As a result, both Bob and Joanne endanger the things they value most: Bob, despite his good intentions, has failed to correct the cause of the administrative error and portray himself as a caring boss. And Joanne has left a job in a good organization that she generally enjoyed. If each had been willing and able to accommodate, at least in part, the other’s customs and had made more effort to help the other to understand his or her own customs, Bob might have been able to create an efficient and friendly working environment, and Joanne might have learned some new ways of dealing with her new culture.

For example, Bob might have had some discussions with the other managers who have Korean staff and adjusted some of his managerial style and communication behavior. For her part, Joanne might have noted her own feelings and communicated to Bob how his behavior affected her.

The story of Bob Weber and Joanne Park is typical—it is a story that is enacted again and again in many situations around the world as ordinary people, working both within their own countries and overseas, grapple with the problem of relating to others who are from cultures where things are done differently.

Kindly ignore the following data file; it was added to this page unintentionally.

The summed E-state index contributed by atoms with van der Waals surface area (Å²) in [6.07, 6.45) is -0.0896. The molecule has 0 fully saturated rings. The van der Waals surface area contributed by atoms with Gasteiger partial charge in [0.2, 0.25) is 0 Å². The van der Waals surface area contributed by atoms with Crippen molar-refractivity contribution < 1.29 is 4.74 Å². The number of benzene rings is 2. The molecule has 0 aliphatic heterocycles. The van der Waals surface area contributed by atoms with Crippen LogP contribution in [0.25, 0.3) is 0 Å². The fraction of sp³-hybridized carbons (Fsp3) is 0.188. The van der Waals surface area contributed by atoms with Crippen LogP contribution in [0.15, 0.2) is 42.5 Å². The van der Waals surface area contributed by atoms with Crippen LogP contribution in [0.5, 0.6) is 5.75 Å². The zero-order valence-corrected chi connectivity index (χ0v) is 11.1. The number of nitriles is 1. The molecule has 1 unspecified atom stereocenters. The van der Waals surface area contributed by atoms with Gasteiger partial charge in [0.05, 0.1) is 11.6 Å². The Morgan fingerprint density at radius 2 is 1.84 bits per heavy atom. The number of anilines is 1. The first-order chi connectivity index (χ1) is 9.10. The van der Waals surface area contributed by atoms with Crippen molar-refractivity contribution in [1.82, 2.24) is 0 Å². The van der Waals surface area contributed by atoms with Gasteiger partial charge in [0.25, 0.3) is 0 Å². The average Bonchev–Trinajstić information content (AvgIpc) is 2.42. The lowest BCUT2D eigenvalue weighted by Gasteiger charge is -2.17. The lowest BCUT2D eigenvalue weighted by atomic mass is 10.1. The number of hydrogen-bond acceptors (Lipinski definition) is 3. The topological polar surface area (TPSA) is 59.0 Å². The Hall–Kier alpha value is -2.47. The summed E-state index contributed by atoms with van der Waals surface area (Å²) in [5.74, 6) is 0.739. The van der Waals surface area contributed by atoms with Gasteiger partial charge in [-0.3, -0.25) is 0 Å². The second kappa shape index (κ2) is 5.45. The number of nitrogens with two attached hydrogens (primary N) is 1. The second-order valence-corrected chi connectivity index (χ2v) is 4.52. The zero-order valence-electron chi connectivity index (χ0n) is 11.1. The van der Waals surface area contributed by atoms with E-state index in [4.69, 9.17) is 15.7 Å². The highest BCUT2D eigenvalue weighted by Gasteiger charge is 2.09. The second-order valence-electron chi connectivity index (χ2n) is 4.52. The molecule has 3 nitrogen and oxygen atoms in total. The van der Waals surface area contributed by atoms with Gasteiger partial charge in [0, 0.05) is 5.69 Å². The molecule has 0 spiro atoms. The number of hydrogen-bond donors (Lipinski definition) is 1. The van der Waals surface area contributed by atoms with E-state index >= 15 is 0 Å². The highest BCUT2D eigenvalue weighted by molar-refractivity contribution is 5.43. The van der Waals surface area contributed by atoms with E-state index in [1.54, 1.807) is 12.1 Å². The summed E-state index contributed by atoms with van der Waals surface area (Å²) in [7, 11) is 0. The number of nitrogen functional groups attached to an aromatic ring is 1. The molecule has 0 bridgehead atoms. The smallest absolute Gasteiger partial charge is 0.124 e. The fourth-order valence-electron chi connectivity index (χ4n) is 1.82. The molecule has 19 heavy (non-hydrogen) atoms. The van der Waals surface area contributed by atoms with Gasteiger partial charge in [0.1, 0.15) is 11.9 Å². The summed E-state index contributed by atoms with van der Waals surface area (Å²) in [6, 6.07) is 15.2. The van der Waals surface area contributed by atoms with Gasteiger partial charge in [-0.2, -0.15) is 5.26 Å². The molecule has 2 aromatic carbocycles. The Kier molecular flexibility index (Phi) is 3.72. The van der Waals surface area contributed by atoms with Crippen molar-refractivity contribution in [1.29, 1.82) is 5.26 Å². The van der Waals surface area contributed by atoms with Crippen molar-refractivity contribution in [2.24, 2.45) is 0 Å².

Consider the following examples:

image A British company trying to run a Japanese subsidiary experiences inexplicable problems of morale and conflict with its Japanese workforce. This seems out of character with the usual politeness and teamwork of the Japanese. Later it is found that the British manager of the operation in Japan is not taken seriously because she is a woman.

image Two American managers meet with executives and engineers of a large Chinese electronics firm to present their idea for a joint venture. After several meetings, they notice that different engineers seem to be attending the meetings and that their questions are becoming more technical, so much so that the Americans have difficulty answering them without giving away trade secrets. The Americans think this attempt to gain technological information is ridiculous. Don’t the Chinese have any business ethics? How do they sleep at night? Later they learn that this is common practice and considered to be good business among the Chinese, who often suspect that westerners are interested only in exploiting a cheap labor market.